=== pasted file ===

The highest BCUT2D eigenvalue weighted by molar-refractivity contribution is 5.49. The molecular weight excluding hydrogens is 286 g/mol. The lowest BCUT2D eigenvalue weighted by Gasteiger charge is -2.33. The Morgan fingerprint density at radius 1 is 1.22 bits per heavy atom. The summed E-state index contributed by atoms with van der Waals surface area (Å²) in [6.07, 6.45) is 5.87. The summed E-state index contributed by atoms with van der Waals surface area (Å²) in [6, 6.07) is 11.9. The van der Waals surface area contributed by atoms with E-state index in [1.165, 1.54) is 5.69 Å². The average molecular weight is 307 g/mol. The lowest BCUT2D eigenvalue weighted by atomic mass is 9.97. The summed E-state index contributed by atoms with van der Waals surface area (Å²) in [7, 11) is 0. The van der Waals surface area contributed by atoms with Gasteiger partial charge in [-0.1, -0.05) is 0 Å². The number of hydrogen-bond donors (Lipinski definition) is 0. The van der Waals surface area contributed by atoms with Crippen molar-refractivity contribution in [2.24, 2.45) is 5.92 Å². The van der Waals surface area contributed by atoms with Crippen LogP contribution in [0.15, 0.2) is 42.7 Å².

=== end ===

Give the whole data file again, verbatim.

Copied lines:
The highest BCUT2D eigenvalue weighted by molar-refractivity contribution is 5.49. The molecular weight excluding hydrogens is 286 g/mol. The lowest BCUT2D eigenvalue weighted by Gasteiger charge is -2.33. The Morgan fingerprint density at radius 1 is 1.22 bits per heavy atom. The summed E-state index contributed by atoms with van der Waals surface area (Å²) in [6.07, 6.45) is 5.87. The summed E-state index contributed by atoms with van der Waals surface area (Å²) in [6, 6.07) is 11.9. The van der Waals surface area contributed by atoms with E-state index in [1.165, 1.54) is 5.69 Å². The average molecular weight is 307 g/mol. The lowest BCUT2D eigenvalue weighted by atomic mass is 9.97. The summed E-state index contributed by atoms with van der Waals surface area (Å²) in [7, 11) is 0. The van der Waals surface area contributed by atoms with Gasteiger partial charge in [-0.1, -0.05) is 0 Å². The number of hydrogen-bond donors (Lipinski definition) is 0. The van der Waals surface area contributed by atoms with Crippen molar-refractivity contribution in [2.24, 2.45) is 5.92 Å². The van der Waals surface area contributed by atoms with Crippen LogP contribution in [0.15, 0.2) is 42.7 Å².